Welcome back readers.

First, the most important stuff:

  • Check out the ways in which you can support protests against anti-Black and Brown police violence in the US and abroad.
  • Thread collating ways you can support Mi’kmaw fisheries.
  • Legal Fund for organizers fighting commercial exploitation of Haudenosaunee lands.

Two new updates from around the site this week. First, we’ve got a new episode up of Keywords in Play, this time featuring indie designer and artist Mal Abbas! Be sure to check it out!

Second, Critical Distance is hosting a Bitsy Essay Jam in collaboration with Emilie Reed! This is gonna be hella cool. Follow the link for details and dates.

This Week in Videogame Blogging is a roundup highlighting the most important critical writing on games from the past seven days.

Scary Month, Scary Year

Still Scary Month, eh? Here are five more horror-themed highlights from around the Internets.

“Everywhere in the latest Amnesia, empire and birth are twisted together to form new, diseased monuments to the worst of humanity. The game, as oppressively pessimistic in tone as it is aesthetically dark and brooding, suggests that our species moves inexorably toward evil and self-perpetuation. It’s our defining animal trait, Rebirth posits, as uniquely a part of us as our too-big brains and opposable thumbs.”

The Girl Who Was Plugged In

Three articles this week look at parasociality and fandom within games, as well as how brands leverage both. Maybe this was the horror-themed section this week all along…?

“This wouldn’t be an ethical hot ass mess if Seraphine had a social media identity similar to that of the Animal Crossing social media where, depending on the time, Animal Crossing fans receive dispatches from either Tom Nook or Isabelle. While not at all encouraging such parasocial interactions like Seraphine, the tweets are written in the voices of Tom Nook and Isabelle, but that account still has the fourth wall firmly intact. Riot, however, crafted a persona that was seen at one time as independent and genuine and continues to foster such an intense relationship with her fanbase that some underpaid Riot employee took tweets from real people to covered them in translucent tulle and placed them above fictional characters wishing another fictional character well. I say this emphatically and academically: Yuck.”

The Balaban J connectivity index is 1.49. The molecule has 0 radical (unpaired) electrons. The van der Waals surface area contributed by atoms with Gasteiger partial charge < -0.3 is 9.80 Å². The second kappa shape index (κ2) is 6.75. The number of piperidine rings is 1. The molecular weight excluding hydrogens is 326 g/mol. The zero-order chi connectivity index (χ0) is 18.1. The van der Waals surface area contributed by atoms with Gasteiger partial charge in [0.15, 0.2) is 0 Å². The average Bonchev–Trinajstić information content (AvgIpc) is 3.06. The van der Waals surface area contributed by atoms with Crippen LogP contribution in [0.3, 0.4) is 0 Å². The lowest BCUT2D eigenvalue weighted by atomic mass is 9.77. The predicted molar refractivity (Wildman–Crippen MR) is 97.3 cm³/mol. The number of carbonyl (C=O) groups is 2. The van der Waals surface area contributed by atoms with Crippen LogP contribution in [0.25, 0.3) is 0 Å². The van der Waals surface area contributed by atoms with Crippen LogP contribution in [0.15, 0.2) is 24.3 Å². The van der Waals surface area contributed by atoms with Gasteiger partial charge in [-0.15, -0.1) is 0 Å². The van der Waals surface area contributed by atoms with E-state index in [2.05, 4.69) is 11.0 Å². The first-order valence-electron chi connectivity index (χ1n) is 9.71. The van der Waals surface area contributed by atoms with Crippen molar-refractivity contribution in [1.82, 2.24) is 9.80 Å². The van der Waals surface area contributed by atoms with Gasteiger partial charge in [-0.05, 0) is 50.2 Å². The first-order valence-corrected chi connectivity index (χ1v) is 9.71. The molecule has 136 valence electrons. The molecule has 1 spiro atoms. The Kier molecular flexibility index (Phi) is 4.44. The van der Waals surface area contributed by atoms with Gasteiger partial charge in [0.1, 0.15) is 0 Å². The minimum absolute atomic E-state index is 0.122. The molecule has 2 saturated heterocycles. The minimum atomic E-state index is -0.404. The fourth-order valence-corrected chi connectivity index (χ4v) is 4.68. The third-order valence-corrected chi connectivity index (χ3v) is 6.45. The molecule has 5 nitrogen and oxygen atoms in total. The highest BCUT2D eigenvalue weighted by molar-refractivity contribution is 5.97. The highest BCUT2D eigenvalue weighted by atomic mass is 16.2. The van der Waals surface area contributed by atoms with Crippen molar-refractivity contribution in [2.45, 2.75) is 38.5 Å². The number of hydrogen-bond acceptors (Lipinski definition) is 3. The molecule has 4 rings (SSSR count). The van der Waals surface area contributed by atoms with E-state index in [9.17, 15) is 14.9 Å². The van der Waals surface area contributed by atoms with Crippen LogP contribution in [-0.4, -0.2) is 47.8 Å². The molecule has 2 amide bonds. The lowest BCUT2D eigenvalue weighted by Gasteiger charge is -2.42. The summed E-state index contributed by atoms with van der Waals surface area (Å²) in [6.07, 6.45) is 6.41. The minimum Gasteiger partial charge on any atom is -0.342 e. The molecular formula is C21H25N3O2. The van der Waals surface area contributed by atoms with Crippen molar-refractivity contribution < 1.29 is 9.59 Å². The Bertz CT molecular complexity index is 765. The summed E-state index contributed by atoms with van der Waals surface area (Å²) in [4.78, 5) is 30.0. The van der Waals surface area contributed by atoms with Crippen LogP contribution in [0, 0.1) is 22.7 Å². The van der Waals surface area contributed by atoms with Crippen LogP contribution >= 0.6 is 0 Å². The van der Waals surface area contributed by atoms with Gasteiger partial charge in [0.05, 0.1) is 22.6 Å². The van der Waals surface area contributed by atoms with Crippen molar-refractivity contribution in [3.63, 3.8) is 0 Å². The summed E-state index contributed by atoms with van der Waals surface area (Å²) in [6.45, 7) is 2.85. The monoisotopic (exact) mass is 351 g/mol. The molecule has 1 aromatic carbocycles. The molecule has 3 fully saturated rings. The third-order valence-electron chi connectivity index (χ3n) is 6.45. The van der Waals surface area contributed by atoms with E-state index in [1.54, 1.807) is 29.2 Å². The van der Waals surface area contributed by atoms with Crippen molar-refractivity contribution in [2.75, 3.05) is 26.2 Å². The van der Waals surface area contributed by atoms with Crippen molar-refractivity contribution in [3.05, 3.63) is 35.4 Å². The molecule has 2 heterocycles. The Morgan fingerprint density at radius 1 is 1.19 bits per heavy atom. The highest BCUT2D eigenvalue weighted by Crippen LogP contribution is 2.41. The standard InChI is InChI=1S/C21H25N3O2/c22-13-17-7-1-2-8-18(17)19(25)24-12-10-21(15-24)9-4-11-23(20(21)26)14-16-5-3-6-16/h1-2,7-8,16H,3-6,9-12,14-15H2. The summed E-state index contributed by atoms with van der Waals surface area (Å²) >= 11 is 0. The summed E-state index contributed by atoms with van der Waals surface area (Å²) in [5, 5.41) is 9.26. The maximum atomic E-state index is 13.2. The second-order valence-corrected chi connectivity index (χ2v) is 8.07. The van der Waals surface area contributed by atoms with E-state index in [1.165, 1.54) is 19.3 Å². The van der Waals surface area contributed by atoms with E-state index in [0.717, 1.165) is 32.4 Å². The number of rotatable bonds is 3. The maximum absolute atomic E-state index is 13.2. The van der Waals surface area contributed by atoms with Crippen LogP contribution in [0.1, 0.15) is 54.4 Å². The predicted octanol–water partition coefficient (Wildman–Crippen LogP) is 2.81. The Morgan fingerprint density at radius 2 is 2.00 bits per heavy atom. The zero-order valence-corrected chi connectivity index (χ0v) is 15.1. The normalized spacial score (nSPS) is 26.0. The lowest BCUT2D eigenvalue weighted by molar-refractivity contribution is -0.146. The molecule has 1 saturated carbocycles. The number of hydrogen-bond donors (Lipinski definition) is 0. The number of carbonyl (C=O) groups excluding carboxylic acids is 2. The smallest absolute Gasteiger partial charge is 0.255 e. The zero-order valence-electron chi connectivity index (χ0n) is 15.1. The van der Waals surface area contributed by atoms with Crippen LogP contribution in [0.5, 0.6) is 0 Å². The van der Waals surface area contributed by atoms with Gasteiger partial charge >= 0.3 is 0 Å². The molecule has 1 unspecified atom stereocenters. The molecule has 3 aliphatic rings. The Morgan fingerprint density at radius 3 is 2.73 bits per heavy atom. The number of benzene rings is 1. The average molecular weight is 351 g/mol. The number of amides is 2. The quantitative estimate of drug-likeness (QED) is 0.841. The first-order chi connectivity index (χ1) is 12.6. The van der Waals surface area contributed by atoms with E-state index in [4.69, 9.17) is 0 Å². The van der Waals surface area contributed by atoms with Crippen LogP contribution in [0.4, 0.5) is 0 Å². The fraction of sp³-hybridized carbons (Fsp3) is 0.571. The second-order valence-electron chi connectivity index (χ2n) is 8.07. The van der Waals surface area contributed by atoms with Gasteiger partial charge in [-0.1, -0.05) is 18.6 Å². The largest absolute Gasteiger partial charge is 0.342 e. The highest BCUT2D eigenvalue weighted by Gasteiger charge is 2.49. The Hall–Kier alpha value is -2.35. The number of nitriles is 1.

Text to Hellworld

Three writers this week look at simulations, simulacra, and satires, and their allegorical implications for the present moment.

“you take a bite, tentatively. you don’t want to give this your all. rooms/chambers/levels/bites wash over you. a decent/ascent through things you’ve done a million times. you accumulate whatever meaning there is here to gather, hardly stopping to savor the taste, and eventually: it’s done. you die/finish and it’s time to start again. the leftover refuse? toss it in the pile growing in the corner.”

Games in Time in a Year Out of Time

This section brings together thoughts and words on hacktivist dev circles from the 80s, legacy content and platform, yesteryear’s indie darlings revisited, and a really cool interview.

“Replaying the game as an adult, I can’t find the same emotional weight in this ending. It shows me two traumatized teenagers deciding that their love will destroy their town, and says “this is true, actually.” It’s a tragedy they reach that conclusion, in the face of violence and police corruption, but it’s baffling that the game world bakes it into its reality. Life is Strange isn’t only played through the viewpoint of a teenager – it requires that lens to hold.”

Queer Bodies and Tensions

We’ve got three more quality critiques examining queer issues in popular games since, by Jove, is it Wrath Month already?

“It’s 2020 and people are still arguing over whether Mei from Overwatch is fat or not, whether fat people have the right to exist and be represented in video games in the first place. That is not only ridiculous, but it further shows that we still have a lot of work to do when including fat characters in video games, particularly when it comes to queer games.”

Critical Chaser

Any questions?

“You will read a lot about myself yet again, but this story is different. In fact, you could consider it an anthology of sorts – one on my relationship with horror games, and on ghost stories. I’ll let you decide if they’re fictional or not.”


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Have you read, seen, heard or otherwise experienced something new that made you think about games differently? Send it in!